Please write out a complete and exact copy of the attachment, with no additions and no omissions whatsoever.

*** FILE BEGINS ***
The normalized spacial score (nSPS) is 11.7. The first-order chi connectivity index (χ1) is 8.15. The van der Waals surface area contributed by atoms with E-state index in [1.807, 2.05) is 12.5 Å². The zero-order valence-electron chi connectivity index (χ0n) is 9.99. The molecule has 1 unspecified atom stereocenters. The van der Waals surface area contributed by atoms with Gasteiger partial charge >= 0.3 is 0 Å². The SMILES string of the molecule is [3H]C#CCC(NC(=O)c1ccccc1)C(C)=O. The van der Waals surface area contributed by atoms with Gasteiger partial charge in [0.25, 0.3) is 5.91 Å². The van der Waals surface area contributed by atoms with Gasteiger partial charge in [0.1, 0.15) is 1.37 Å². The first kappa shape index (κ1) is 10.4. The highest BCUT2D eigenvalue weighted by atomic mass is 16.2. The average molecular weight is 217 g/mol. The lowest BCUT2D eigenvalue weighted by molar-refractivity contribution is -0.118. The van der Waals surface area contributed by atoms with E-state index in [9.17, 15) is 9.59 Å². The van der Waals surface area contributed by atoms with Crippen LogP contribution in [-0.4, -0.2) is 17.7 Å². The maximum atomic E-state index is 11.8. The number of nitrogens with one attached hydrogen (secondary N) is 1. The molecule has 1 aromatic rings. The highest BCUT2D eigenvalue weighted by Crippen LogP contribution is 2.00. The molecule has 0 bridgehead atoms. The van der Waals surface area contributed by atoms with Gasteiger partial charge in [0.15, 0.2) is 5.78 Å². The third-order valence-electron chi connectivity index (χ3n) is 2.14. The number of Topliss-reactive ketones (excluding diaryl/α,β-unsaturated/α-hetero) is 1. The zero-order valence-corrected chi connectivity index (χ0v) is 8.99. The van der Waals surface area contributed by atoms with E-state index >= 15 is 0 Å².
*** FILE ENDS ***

The normalized spacial score (nSPS) is 11.7. The first-order chi connectivity index (χ1) is 8.15. The van der Waals surface area contributed by atoms with E-state index in [1.807, 2.05) is 12.5 Å². The zero-order valence-electron chi connectivity index (χ0n) is 9.99. The molecule has 1 unspecified atom stereocenters. The van der Waals surface area contributed by atoms with Gasteiger partial charge >= 0.3 is 0 Å². The SMILES string of the molecule is [3H]C#CCC(NC(=O)c1ccccc1)C(C)=O. The van der Waals surface area contributed by atoms with Gasteiger partial charge in [0.25, 0.3) is 5.91 Å². The van der Waals surface area contributed by atoms with Gasteiger partial charge in [0.1, 0.15) is 1.37 Å². The first kappa shape index (κ1) is 10.4. The highest BCUT2D eigenvalue weighted by atomic mass is 16.2. The average molecular weight is 217 g/mol. The lowest BCUT2D eigenvalue weighted by molar-refractivity contribution is -0.118. The van der Waals surface area contributed by atoms with E-state index in [9.17, 15) is 9.59 Å². The van der Waals surface area contributed by atoms with Crippen LogP contribution in [-0.4, -0.2) is 17.7 Å². The maximum atomic E-state index is 11.8. The number of nitrogens with one attached hydrogen (secondary N) is 1. The molecule has 1 aromatic rings. The highest BCUT2D eigenvalue weighted by Crippen LogP contribution is 2.00. The molecule has 0 bridgehead atoms. The van der Waals surface area contributed by atoms with Gasteiger partial charge in [0.15, 0.2) is 5.78 Å². The third-order valence-electron chi connectivity index (χ3n) is 2.14. The number of Topliss-reactive ketones (excluding diaryl/α,β-unsaturated/α-hetero) is 1. The zero-order valence-corrected chi connectivity index (χ0v) is 8.99. The van der Waals surface area contributed by atoms with E-state index >= 15 is 0 Å².